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In the opening game of a new league, playing far away from home against one of the best players and teams in the world, a 17-year-old stole the show.

Forward Mackenzie Allessie corralled a rebound, calmly made a move in front of goal, and put the ball in the back of the net, lifting Team USA ahead of Argentina in the teams’ debut in the new FIH Women’s Pro League.

It was that moment, as well as the remainder of that first game — Team USA scored again to go up 2-0 before world No. 4-ranked Argentina scored twice in the fourth quarter and won in a shootout — which has encapsulated the Americans’ journey so far in this international league.

Team USA has loads of young talent on its roster, but the other nations have the talent and the experience — Delfina Merino, the Argentine captain who scored the late equalizer, has more international appearances than most of Team USA combined — that knows exactly how to get a result when needed.

The FIH Pro League, which has both a women’s and men’s division, is unique in a sport that has been defined internationally by tournament play. The women’s league features nine of the top-13 teams in the world and takes place over six months from January to June.

Every team plays each other home and away, for a total of 16 games, and the top four teams in the standings advance to the Grand Final playoffs, which crowns a league champion. The biggest payoff, however, is those top-four teams all earn direct placement into qualifying events for the 2020 Olympic Games in Beijing.

“It’s really valuable that we’re playing consistent, international matches over the course of six months,” says U.S. team captain Kathleen Sharkey, whose 156 caps are by far the most on the team but still more than 100 behind Argentina’s Merino.

“It’s hard to replicate that intensity in just a test match. We’re growing and improving with each of these games since we are learning so much, so I think we’re just trying to play to our potential each game.”

After Wednesday’s last-minute 2-1 loss at Belgium, Team USA returns to the pitch away to Netherlands this Sunday. These teams played in the league once already in America in February, a 5-0 masterclass delivered by the top-ranked team in the world, another glimpse of the work the young American team has to do but also a level and example for which to strive.

After all, the coach of the American squad is Janneke Schopman, who won an Olympic Gold Medal and world championship as a player with the Dutch team.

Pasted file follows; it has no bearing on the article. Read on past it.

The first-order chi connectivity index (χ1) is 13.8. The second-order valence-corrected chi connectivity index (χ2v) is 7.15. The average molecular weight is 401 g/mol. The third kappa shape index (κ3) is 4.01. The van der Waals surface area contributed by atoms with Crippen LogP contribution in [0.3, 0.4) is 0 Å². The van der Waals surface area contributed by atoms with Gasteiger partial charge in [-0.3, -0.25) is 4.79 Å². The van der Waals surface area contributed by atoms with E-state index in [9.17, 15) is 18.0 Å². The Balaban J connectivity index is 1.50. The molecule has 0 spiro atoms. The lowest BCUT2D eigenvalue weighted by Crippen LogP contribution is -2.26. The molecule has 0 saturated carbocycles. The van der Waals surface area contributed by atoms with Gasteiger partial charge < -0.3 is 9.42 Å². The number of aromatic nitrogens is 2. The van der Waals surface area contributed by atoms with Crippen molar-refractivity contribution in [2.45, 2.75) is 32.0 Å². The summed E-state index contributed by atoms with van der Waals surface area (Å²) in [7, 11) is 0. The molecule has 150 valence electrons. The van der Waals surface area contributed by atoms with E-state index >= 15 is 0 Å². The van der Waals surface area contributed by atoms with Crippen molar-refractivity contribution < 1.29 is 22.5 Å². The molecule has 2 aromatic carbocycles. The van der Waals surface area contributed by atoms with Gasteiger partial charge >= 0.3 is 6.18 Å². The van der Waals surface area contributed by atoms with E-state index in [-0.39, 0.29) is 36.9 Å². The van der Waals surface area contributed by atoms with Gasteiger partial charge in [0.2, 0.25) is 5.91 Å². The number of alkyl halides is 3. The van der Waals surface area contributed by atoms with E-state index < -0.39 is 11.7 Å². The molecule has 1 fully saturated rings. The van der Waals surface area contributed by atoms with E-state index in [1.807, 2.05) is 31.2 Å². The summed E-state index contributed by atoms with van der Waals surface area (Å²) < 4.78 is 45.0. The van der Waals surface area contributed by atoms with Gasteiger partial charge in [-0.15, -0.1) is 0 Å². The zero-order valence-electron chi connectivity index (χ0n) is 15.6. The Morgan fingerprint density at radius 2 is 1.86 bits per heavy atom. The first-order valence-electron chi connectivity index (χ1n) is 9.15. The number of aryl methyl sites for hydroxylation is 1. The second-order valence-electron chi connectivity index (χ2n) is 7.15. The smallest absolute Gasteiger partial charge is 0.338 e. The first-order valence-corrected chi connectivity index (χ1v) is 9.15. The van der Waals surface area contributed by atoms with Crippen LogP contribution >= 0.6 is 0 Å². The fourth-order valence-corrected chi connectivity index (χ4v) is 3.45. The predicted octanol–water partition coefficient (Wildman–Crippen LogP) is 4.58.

Aside from that first Netherlands matchup, Team USA has been in every game, losing closely and earning two draws in addition to its shootout win.

As they chase their first regulation win, there’s a balancing act between wanting results now and finding positives to give the young players confidence moving forward.

“We do have young girls, but they’re so skilled and so athletic and they can take on anyone in international hockey,” Sharkey says. “So I think just making sure that they actually believe that and they’re showing that on the field.”

To fully understand just how youthful this team is, a glimpse at their collective birthdates will do the trick: All but one player on the Team USA roster were born in the 1990s. The exception is the aforementioned Allessie, who was born in 2001.

Danielle Grega, the team’s leading scorer in FIH Women’s Pro League play with 3 goals, is 22 years old and has 8 caps. Midfield standout Erin Matson just turned 19 and already has 48 caps. Striker Margaux Paolino, who has broken out in her 15 appearances, is 21.

“I like the speed of the game (internationally),” Matson says.

“I would say different just intensity wise,” Paolino adds. “Competitiveness is definitely a little higher.”

It’s an even bigger jump for Allessie, who will play collegiately at Ohio State but is literally going from high school competition to playing against the best players in the world, whom she’s studying on film along with her teammates in order to continue to develop her game.

“So much different, so much faster,” she says. “But honestly the team’s so great. They’re like a family to me already. They’re great role models. I can look up to every single one of them and trust them, and they are really supportive.”

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